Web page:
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Page 304 - If there be any among us who would wish to dissolve this Union or to change its republican form, let them stand undisturbed as monuments of the safety with which error of opinion may be tolerated where reason is left free to combat it.
Page 80 - I have but one lamp by which my feet are guided, and that is the lamp of experience. I know of no way of judging of the future but by the past.
Page 82 - Besides, sir, we have no election. If we were base enough to desire it, it is now too late to retire from the contest. There is no retreat, but in submission and slavery! Our chains are forged! Their clanking may be heard on the plains of Boston! The war is inevitable; and let it come!! I repeat it, sir, let it come!!! " It is in vain, sir, to extenuate the matter. Gentlemen may cry peace, peace; but there is no peace.
Page 82 - There is a just God who presides over the destinies of nations, and who will raise up friends to fight our battles for us. The battle, sir, is not to the strong alone ; it is to the vigilant, the active, the bra«ve. Besides, sir, we have no election! If we were base enough to desire it, it is now too late to retire from the contest.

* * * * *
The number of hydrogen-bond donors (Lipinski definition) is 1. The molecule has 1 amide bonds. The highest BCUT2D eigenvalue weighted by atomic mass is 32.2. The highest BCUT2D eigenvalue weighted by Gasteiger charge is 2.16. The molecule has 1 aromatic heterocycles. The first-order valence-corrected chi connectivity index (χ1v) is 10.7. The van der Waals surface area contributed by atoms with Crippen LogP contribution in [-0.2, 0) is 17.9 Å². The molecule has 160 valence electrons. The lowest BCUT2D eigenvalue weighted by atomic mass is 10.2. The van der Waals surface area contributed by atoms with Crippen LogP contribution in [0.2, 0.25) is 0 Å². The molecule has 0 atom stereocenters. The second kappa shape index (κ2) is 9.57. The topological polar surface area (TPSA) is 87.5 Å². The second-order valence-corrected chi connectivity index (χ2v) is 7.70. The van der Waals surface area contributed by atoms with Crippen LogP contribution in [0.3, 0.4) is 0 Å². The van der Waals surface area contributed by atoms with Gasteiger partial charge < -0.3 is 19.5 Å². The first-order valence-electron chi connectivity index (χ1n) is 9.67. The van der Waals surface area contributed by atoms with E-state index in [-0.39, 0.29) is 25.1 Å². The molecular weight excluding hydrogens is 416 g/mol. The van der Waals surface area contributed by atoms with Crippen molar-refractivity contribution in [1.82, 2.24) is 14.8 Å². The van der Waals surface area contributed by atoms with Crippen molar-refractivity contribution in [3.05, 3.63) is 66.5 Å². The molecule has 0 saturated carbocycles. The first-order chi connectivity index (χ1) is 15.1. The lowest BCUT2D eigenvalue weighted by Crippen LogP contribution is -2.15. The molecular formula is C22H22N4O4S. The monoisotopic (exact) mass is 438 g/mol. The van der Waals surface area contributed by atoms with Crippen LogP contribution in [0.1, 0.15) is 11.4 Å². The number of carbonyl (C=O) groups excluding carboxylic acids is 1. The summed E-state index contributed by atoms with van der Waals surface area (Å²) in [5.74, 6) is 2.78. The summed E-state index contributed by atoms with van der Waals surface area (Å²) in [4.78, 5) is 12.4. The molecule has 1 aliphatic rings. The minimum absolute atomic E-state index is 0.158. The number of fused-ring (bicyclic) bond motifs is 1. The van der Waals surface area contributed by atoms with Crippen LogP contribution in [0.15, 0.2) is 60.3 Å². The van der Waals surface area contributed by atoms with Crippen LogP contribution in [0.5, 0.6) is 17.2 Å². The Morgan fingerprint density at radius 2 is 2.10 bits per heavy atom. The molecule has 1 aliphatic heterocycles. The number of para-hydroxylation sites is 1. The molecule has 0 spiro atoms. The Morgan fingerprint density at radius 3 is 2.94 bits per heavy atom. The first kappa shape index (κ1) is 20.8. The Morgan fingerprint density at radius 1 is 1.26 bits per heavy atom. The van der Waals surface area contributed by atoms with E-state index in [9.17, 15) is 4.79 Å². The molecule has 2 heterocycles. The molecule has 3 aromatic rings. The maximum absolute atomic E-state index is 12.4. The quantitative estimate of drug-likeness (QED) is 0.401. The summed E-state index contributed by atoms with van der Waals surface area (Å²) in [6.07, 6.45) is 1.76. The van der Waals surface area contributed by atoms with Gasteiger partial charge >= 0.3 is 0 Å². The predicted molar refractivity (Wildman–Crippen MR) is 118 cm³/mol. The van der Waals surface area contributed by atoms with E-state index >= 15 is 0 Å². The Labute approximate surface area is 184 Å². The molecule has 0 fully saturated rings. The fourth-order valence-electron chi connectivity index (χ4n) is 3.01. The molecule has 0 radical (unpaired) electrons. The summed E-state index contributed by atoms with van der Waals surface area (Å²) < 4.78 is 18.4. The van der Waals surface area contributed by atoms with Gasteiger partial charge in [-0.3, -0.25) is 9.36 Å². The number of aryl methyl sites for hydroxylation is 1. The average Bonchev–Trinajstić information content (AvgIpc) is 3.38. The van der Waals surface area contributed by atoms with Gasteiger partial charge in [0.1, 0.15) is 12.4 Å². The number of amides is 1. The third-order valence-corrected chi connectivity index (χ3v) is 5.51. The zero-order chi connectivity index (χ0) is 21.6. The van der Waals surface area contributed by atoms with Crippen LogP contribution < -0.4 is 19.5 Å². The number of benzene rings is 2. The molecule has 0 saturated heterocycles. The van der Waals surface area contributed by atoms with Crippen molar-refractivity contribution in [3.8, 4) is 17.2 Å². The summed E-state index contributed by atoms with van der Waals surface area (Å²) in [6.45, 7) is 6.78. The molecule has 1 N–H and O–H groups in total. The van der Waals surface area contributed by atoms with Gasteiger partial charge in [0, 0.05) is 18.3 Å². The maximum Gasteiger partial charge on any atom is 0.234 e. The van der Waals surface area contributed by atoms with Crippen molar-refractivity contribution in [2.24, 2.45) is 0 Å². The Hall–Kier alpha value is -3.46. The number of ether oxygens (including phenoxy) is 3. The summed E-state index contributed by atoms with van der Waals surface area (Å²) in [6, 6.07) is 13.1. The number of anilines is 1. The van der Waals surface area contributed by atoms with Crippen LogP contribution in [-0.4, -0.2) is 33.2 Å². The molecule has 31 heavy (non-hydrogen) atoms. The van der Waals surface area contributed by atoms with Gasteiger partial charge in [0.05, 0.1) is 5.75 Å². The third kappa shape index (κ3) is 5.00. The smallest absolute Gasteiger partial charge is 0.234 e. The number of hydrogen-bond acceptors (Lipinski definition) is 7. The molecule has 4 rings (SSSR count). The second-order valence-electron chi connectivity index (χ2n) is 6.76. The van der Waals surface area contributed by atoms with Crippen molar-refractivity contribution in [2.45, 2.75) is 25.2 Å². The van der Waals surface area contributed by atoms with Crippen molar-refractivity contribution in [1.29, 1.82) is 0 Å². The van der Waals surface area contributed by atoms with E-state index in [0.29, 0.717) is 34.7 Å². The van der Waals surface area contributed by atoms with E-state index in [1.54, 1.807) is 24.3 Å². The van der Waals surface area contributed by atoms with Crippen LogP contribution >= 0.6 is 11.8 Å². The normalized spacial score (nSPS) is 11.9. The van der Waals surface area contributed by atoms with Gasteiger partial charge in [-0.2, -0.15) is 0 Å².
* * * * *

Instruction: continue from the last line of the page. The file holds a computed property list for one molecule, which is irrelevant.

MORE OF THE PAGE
Page 195 - The isles of Greece ! the isles of Greece ! Where burning Sappho loved and sung, Where grew the arts of war and peace, Where Delos rose, and Phoebus sprung! Eternal summer gilds them yet, But all, except their sun, is set.
Page 80 - Are we disposed to be of the number of those who having eyes see not, and having ears hear not, the things which so nearly concern their temporal salvation? For my part, whatever anguish of spirit it may cost, I am willing to know the whole truth; to know the worst and to provide for it.
Page 365 - Of the stern agony, and shroud, and pall, And breathless darkness, and the narrow house, Make thee to shudder and grow sick at heart — Go forth under the open sky, and list To Nature's teachings ; while from all around — Earth and her waters, and the depths of air — Comes a still voice.
Page 37 - Hence, loathed Melancholy, Of Cerberus and blackest Midnight born In Stygian cave forlorn 'Mongst horrid shapes, and shrieks, and sights unholy ! Find out some uncouth cell, Where brooding Darkness spreads his jealous wings, And the night-raven sings ; There, under ebon shades and low-browed rocks, As ragged as thy locks, In dark Cimmerian desert ever dwell.
Page 258 - And now, when comes the calm, mild day, as still such days will come, To call the squirrel and the bee from out their winter home...
Page 65 - I consider the vanity of grieving for those whom we must quickly follow : when I see kings lying by those who deposed them, when I consider rival wits placed side by side, or the holy men that divided the world with their contests and disputes, I reflect with sorrow and astonishment on the little competitions, factions, and debates of mankind.